Break | AIChE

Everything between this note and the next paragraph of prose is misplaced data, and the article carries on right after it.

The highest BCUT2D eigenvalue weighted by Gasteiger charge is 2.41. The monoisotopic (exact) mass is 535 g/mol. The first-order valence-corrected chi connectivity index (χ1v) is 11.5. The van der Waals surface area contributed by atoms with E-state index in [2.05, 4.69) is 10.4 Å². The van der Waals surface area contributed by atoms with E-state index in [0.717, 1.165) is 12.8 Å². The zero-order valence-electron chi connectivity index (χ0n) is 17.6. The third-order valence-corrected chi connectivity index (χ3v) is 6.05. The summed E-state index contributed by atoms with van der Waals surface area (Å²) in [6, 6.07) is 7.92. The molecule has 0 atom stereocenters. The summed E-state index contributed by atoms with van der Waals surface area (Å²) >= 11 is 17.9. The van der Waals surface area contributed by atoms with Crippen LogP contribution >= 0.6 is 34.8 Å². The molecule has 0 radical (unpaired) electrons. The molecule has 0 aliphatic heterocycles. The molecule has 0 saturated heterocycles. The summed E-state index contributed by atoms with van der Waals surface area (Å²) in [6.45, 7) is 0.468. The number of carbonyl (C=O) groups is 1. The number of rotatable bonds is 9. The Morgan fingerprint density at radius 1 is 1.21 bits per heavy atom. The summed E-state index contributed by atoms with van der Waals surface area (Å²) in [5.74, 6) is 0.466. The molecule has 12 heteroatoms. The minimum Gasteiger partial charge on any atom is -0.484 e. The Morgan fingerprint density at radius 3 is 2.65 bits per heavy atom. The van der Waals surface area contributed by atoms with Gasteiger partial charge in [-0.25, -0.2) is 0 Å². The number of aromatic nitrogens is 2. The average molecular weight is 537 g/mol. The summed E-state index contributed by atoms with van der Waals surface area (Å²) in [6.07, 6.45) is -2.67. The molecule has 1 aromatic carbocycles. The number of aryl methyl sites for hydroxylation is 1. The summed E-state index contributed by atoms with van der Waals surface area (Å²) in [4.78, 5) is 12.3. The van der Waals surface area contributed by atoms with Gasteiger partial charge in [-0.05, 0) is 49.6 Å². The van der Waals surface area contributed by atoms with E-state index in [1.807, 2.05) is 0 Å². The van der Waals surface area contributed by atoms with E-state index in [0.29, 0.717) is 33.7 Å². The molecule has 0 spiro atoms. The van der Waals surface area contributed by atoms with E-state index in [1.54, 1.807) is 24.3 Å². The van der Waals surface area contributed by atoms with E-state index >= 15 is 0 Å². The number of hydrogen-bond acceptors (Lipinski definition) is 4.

Discovery of novel materials has been significantly expedited by predictive modeling and machine learning. However, training these models requires large datasets of material properties, the generation of which requires improvement of materials characterization throughput. Although some high-throughput testing methods have been developed to combinatorically characterize mechanical properties, existing methods are limited by requiring custom instrumentation or slow sample fabrication steps. To address this issue, we have developed a high-throughput, quantitative, and widely accessible technique to measure the fracture strength of bulk soft materials. Our method involves embedding dense particles within gel samples in a multiwell plate, inverting the plate, and then centrifuging it at increasing speeds until the particles break out of the gels. Centrifugation applies a homogeneous force on all particles, so we can gauge material strength by measuring the centrifugal speed at which a sample fractures. We have analytically proven that this fracture speed is quantitatively related to the fracture strength of the material, which is verified by comparing centrifugal results to shear rheology measurements. Moreover, the throughput of our method is on the order of 103 samples per run, limited only by the number of wells in each plate. Measurements that would take weeks or months with classic mechanical testing can be performed in a single day with our method. Crucially, our technique only uses common or commercially available equipment, so virtually any lab can utilize it. We believe that our method is well-suited to revolutionize and accelerate development towards the next generation of smartly engineered materials.